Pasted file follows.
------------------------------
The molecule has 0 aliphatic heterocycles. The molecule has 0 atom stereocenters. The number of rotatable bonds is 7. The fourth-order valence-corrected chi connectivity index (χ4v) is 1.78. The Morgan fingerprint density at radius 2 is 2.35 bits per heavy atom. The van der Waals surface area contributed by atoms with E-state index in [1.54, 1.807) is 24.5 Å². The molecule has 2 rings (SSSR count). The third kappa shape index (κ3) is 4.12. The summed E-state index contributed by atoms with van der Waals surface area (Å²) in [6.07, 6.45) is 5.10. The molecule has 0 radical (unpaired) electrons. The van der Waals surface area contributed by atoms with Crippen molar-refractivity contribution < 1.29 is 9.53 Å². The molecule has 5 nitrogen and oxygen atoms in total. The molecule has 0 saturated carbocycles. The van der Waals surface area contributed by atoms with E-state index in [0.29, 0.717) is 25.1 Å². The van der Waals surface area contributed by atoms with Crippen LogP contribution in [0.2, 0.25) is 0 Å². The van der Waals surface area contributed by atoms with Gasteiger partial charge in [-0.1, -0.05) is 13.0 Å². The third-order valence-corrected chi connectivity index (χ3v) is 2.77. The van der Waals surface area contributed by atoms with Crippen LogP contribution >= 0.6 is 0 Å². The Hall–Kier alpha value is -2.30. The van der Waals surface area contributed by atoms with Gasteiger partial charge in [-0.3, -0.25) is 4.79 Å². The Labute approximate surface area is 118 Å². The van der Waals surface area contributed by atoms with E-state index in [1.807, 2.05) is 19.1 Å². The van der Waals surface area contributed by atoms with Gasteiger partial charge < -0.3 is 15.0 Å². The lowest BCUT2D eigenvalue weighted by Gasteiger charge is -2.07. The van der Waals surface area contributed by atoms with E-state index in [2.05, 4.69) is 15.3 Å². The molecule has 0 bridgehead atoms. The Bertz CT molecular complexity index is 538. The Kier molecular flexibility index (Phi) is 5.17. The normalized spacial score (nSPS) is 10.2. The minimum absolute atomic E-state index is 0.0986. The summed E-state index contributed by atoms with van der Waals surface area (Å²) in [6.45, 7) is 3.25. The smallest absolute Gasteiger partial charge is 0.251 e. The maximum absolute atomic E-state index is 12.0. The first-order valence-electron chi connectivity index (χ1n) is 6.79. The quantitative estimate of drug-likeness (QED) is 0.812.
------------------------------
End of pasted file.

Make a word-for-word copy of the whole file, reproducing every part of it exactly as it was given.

The molecule has 0 aliphatic heterocycles. The molecule has 0 atom stereocenters. The number of rotatable bonds is 7. The fourth-order valence-corrected chi connectivity index (χ4v) is 1.78. The Morgan fingerprint density at radius 2 is 2.35 bits per heavy atom. The van der Waals surface area contributed by atoms with E-state index in [1.54, 1.807) is 24.5 Å². The molecule has 2 rings (SSSR count). The third kappa shape index (κ3) is 4.12. The summed E-state index contributed by atoms with van der Waals surface area (Å²) in [6.07, 6.45) is 5.10. The molecule has 0 radical (unpaired) electrons. The van der Waals surface area contributed by atoms with Crippen molar-refractivity contribution < 1.29 is 9.53 Å². The molecule has 5 nitrogen and oxygen atoms in total. The molecule has 0 saturated carbocycles. The van der Waals surface area contributed by atoms with E-state index in [0.29, 0.717) is 25.1 Å². The van der Waals surface area contributed by atoms with Crippen LogP contribution in [0.2, 0.25) is 0 Å². The van der Waals surface area contributed by atoms with Gasteiger partial charge in [-0.1, -0.05) is 13.0 Å². The third-order valence-corrected chi connectivity index (χ3v) is 2.77. The van der Waals surface area contributed by atoms with Crippen LogP contribution >= 0.6 is 0 Å². The Hall–Kier alpha value is -2.30. The van der Waals surface area contributed by atoms with Gasteiger partial charge in [-0.3, -0.25) is 4.79 Å². The Labute approximate surface area is 118 Å². The van der Waals surface area contributed by atoms with E-state index in [1.807, 2.05) is 19.1 Å². The van der Waals surface area contributed by atoms with Gasteiger partial charge < -0.3 is 15.0 Å². The lowest BCUT2D eigenvalue weighted by Gasteiger charge is -2.07. The van der Waals surface area contributed by atoms with E-state index in [2.05, 4.69) is 15.3 Å². The molecule has 0 bridgehead atoms. The Bertz CT molecular complexity index is 538. The Kier molecular flexibility index (Phi) is 5.17. The normalized spacial score (nSPS) is 10.2. The minimum absolute atomic E-state index is 0.0986. The summed E-state index contributed by atoms with van der Waals surface area (Å²) in [6.45, 7) is 3.25. The smallest absolute Gasteiger partial charge is 0.251 e. The maximum absolute atomic E-state index is 12.0. The first-order valence-electron chi connectivity index (χ1n) is 6.79. The quantitative estimate of drug-likeness (QED) is 0.812.